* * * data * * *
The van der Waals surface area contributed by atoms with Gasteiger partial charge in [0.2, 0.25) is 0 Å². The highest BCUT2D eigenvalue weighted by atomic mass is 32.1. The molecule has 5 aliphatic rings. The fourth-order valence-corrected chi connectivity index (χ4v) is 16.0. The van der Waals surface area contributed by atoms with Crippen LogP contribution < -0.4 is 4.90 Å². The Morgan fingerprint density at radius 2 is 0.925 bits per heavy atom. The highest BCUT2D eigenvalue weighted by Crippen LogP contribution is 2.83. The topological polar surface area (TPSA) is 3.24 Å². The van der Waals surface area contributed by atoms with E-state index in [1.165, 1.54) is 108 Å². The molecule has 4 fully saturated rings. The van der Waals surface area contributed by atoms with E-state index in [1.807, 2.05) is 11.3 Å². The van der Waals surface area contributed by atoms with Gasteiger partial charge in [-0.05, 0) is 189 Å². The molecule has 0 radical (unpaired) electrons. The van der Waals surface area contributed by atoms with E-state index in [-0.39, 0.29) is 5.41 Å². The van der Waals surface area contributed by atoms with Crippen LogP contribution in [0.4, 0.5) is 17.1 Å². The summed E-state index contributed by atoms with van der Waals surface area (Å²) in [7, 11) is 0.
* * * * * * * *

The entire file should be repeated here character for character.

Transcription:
The van der Waals surface area contributed by atoms with Gasteiger partial charge in [0.2, 0.25) is 0 Å². The highest BCUT2D eigenvalue weighted by atomic mass is 32.1. The molecule has 5 aliphatic rings. The fourth-order valence-corrected chi connectivity index (χ4v) is 16.0. The van der Waals surface area contributed by atoms with Crippen LogP contribution < -0.4 is 4.90 Å². The Morgan fingerprint density at radius 2 is 0.925 bits per heavy atom. The highest BCUT2D eigenvalue weighted by Crippen LogP contribution is 2.83. The topological polar surface area (TPSA) is 3.24 Å². The van der Waals surface area contributed by atoms with E-state index in [1.165, 1.54) is 108 Å². The molecule has 4 fully saturated rings. The van der Waals surface area contributed by atoms with E-state index in [1.807, 2.05) is 11.3 Å². The van der Waals surface area contributed by atoms with Gasteiger partial charge in [-0.05, 0) is 189 Å². The molecule has 0 radical (unpaired) electrons. The van der Waals surface area contributed by atoms with E-state index in [-0.39, 0.29) is 5.41 Å². The van der Waals surface area contributed by atoms with Crippen LogP contribution in [0.4, 0.5) is 17.1 Å². The summed E-state index contributed by atoms with van der Waals surface area (Å²) in [7, 11) is 0.